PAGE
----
TikTok Expands Into Live Event Ticketing ⁠— Introducing ‘TikTok Tickets’

TikTok Tickets
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TikTok Tickets
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Photo Credit: TikTok Tickets

TikTok is launching its first live event ticketing effort in Thailand ⁠— TikTok Tickets. ByteDance is looking to expand TikTok’s scope beyond just social media.

TikTok Tickets offers deals and discounts on tickets to concerts, movies, and other events. The company has struck a strategic partnership with several entertainment brands in the Thai market.

The video streaming app has become the most popular app in the world, reaching 1.5 billion downloads.

TikTok Tickets has partnered with BEC Tero, Major Cineplex, Neon Festivals, and Ticketmelon. The service will offer 500 tickets to popular movies and upcoming concerts.

Tickets are available for Mumford & Sons, Green Day, and Neon Countdown. The TikTok Tickets experiment is only available in Thailand ⁠— from November 19 to December 31.

Head of Music at TikTok, Suppawat Berananda says the test offers engagement with a dynamic format.

“TikTok provides brands with the opportunity to engage with target audiences in a dynamic format. TikTok, in turn, benefits from enhanced entertainment content on our platform, and collaboration is a stepping stone that can lead to uplifting the Thai entertainment content industry moving forward.”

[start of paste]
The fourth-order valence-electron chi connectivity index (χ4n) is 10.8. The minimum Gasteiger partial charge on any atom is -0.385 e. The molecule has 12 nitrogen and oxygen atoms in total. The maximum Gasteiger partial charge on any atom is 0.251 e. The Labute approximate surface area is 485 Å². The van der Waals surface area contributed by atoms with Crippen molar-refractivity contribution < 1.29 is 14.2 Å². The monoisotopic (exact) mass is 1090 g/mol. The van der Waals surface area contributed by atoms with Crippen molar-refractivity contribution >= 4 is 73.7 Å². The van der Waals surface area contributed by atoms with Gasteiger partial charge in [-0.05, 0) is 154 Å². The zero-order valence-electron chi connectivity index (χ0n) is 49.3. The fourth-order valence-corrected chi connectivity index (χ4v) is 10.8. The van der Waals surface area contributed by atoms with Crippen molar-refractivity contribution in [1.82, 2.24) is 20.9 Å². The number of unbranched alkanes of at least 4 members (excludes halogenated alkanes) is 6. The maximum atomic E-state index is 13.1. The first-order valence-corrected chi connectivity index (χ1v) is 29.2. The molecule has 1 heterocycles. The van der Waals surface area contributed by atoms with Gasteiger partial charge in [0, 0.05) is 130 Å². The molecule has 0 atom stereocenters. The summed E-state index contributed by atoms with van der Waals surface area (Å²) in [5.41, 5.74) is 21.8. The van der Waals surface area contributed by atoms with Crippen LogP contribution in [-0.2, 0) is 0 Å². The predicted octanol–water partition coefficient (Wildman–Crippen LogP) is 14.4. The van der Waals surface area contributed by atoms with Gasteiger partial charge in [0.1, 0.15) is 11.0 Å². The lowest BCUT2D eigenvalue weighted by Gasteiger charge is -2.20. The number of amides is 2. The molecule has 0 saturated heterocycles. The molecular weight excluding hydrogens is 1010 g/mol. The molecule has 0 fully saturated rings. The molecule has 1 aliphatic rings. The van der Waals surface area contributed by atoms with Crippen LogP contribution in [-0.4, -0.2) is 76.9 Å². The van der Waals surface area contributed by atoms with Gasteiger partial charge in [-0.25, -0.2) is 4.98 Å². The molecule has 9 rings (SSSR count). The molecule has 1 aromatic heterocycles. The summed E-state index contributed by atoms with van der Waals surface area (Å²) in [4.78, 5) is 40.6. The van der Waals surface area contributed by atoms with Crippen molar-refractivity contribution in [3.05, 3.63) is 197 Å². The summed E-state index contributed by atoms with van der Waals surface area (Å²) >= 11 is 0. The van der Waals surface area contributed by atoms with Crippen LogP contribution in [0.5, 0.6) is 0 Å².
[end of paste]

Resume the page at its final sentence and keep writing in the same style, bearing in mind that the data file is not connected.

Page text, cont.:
The ByteDance-owned app has an estimated 680 million monthly active users. It’s estimated that nine out of ten companies are using TikTok as part of their marketing. Analysts believe that by 2022, video will make up 82% of most internet consumer traffic.

Tests in small markets like Thailand will help ByteDance build its case for TikTok’s broader value. Right now, the Chinese-owned company is looking to expand the app beyond just social media as a marketing platform for artists.

Focusing on music streaming and a deal with rights holders could help launch a new multi-purpose platform ⁠— much to Mark Zuckerberg’s chagrin. TikTok could become a platform for Gen Z in the same way Facebook enraptured the world in 2004. The U.S. government seems to agree, since TikTok is currently under investigation.